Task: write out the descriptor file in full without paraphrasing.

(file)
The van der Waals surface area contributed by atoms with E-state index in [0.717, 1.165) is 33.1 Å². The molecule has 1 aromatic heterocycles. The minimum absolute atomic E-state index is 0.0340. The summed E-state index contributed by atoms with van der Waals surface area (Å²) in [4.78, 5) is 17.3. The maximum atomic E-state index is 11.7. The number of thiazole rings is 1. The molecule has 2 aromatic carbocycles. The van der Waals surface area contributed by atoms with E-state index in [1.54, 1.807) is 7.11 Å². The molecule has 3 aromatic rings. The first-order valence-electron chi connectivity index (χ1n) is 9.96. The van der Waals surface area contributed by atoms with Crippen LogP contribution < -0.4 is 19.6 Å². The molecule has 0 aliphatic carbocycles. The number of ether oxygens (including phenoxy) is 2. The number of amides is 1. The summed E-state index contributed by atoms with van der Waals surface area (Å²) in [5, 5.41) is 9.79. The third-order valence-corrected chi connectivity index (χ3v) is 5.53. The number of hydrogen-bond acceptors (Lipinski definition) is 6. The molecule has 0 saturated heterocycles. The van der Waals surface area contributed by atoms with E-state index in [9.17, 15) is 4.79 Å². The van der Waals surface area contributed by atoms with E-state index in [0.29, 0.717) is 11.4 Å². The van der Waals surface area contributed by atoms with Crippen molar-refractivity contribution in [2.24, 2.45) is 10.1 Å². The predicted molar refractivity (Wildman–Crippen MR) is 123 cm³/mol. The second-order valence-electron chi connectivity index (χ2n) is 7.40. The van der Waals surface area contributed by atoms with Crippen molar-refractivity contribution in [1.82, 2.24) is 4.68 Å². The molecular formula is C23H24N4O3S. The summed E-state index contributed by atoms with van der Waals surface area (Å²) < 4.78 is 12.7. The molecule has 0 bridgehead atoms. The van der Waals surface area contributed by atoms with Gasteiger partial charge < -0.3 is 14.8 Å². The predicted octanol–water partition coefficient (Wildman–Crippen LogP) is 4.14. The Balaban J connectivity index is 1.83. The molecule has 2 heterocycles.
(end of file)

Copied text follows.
The van der Waals surface area contributed by atoms with E-state index in [0.717, 1.165) is 33.1 Å². The molecule has 1 aromatic heterocycles. The minimum absolute atomic E-state index is 0.0340. The summed E-state index contributed by atoms with van der Waals surface area (Å²) in [4.78, 5) is 17.3. The maximum atomic E-state index is 11.7. The number of thiazole rings is 1. The molecule has 2 aromatic carbocycles. The van der Waals surface area contributed by atoms with E-state index in [1.54, 1.807) is 7.11 Å². The molecule has 3 aromatic rings. The first-order valence-electron chi connectivity index (χ1n) is 9.96. The van der Waals surface area contributed by atoms with Crippen LogP contribution < -0.4 is 19.6 Å². The molecule has 0 aliphatic carbocycles. The number of ether oxygens (including phenoxy) is 2. The number of amides is 1. The summed E-state index contributed by atoms with van der Waals surface area (Å²) in [5, 5.41) is 9.79. The third-order valence-corrected chi connectivity index (χ3v) is 5.53. The number of hydrogen-bond acceptors (Lipinski definition) is 6. The molecule has 0 saturated heterocycles. The van der Waals surface area contributed by atoms with E-state index in [9.17, 15) is 4.79 Å². The van der Waals surface area contributed by atoms with E-state index in [0.29, 0.717) is 11.4 Å². The van der Waals surface area contributed by atoms with Crippen molar-refractivity contribution in [2.24, 2.45) is 10.1 Å². The predicted molar refractivity (Wildman–Crippen MR) is 123 cm³/mol. The second-order valence-electron chi connectivity index (χ2n) is 7.40. The van der Waals surface area contributed by atoms with Crippen molar-refractivity contribution in [1.82, 2.24) is 4.68 Å². The molecular formula is C23H24N4O3S. The summed E-state index contributed by atoms with van der Waals surface area (Å²) < 4.78 is 12.7. The molecule has 0 bridgehead atoms. The van der Waals surface area contributed by atoms with Gasteiger partial charge < -0.3 is 14.8 Å². The predicted octanol–water partition coefficient (Wildman–Crippen LogP) is 4.14. The Balaban J connectivity index is 1.83. The molecule has 2 heterocycles.